Prayer Story for Alah Abda

Whenever I tell this story, there is an element of it which makes it an ongoing prayer for the person who became my friend for a short time. As I write this I’m reading “Walk Across the Room” by Bill Hybels, and I remembered this and another incident that were a lot like the examples he relates in the book.

We lived in Grand Rapids Michigan, had our five children, and our full size GM window van was ailing, so I set out to search for a replacement. In that search, in a run down area of town on a major route, I spotted a Dodge Caravan for sale at a used car dealership called Pyramid Auto sales. I had a look and spoke with a younger Arabic man about the features and price of the vehicle. It was a good price, and the salesman gave a verbal three month guarantee of the vehicle. It was a situation that almost fell into the “If it’s too good to be true – run away” category. But I was drawn by the vehicle and the feeling of authenticity or honesty I picked up from this salesman.

I bought the vehicle. As we were writing up the deal, I noticed a plaque with some arabic writing on it, and asked him what it was. “Those are quotes from the Quran” he said. That led to some small talk questions from me about what Muslims did with Christmas, since it was that time of year.

A few months later, there was a problem with the brakes on the van, and I thought I’d test the warantee promise. He did not hesitate when I mentioned the problem, but got a mechanic to put it on the hoist right away and get to work on it. They fixed it, no charge, no hesitation, no paperwork etc. I told him I was impressed he was a man of his word, that such trustworthiness was dying fast in our world. As the mechanic worked on the van, he and I retreated to his office and a conversation began there that was a huge surprise to me. I don’t remember how it began, I think he offered me a coffee but he did not take one and I asked why, or something like that. He said “We are in Ramadan.” Fortunately I knew what that was. I asked him how it felt to follow those practices of fasting and alm giving. He got up and closed the door and told me this “I do everything my religion asks of me and yet I don’t find it satisfying. I fast, I give alms, I keep my word, and yet I don’t feel better for it”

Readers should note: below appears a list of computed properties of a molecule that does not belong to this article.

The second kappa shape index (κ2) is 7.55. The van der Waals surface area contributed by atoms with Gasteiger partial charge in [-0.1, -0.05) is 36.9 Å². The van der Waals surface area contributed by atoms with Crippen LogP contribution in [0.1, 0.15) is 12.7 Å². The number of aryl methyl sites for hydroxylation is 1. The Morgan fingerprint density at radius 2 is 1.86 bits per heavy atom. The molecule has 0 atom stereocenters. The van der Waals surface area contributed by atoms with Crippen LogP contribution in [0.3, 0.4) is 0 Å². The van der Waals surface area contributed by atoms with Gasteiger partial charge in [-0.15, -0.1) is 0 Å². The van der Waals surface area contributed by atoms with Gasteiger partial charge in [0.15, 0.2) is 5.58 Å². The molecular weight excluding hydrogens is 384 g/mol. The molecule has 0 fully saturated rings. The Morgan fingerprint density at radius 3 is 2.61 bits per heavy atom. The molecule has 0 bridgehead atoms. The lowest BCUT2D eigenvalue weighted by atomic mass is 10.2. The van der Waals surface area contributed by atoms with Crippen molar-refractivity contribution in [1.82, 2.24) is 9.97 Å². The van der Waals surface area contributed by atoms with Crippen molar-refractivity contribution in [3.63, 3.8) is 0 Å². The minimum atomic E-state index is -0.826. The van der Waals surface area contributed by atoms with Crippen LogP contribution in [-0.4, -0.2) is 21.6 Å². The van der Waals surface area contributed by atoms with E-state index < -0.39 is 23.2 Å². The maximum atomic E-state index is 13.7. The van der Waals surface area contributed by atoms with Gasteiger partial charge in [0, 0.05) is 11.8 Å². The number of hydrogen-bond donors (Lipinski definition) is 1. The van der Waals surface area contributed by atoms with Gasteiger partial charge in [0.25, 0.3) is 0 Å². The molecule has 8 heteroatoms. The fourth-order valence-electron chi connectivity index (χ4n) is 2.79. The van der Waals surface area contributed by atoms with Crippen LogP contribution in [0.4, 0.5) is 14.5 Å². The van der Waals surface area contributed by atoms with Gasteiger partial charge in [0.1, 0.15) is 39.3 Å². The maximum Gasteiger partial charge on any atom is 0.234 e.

I have to admit I was stunned and completely unprepared. And I was a Seminary student! Shame on me and my education, I sometimes feel. I fumbled something about maybe that it was because his religion, like so many others, had people believing they could earn Allah’s favour by doing things. I think I even used the words ‘works righteousness’ which adds to my embarrassment. I tell you, it felt really really feeble, and I felt and still feel it was a missed opportunity. Who expects a car repair to turn into a cross-religious pastoral visit? I do now, more. But not then. By the time I had my mind and spirit on track with what was happening the mechanic had the van ready. I quickly asked Alah Abda if he would be willing to help me learn about Islam. I was in an Apologetics class at seminary in which one of the paper options was to do a side by side compare-contrast of two world religions, so I thought I could do two things at once – keep talking to my new friend and get material for the paper. He promised to get me some information, and invited me to visit the mosque on Friday for prayer.

The visit to the mosque is a story for another time. It was tougher than any test at Seminary! But the disappointing thing was that I never was left alone with my new buddy after that. I began to drop by for all kinds of reasons, but I was never able to be alone with him. I had a distinct feeling the rest of the workers had been instructed to keep a close guard on this person who was ‘weak’ in the faith.


One response to “Prayer Story for Alah Abda

  1. Steve Wilkinson

    September 15, 2010 at 9:42 pm

    The “works righteousness” line brought a smile. But what a profound statement from him! Of course, many self-identified Christians might say the same things … so humility is still the order of the day.


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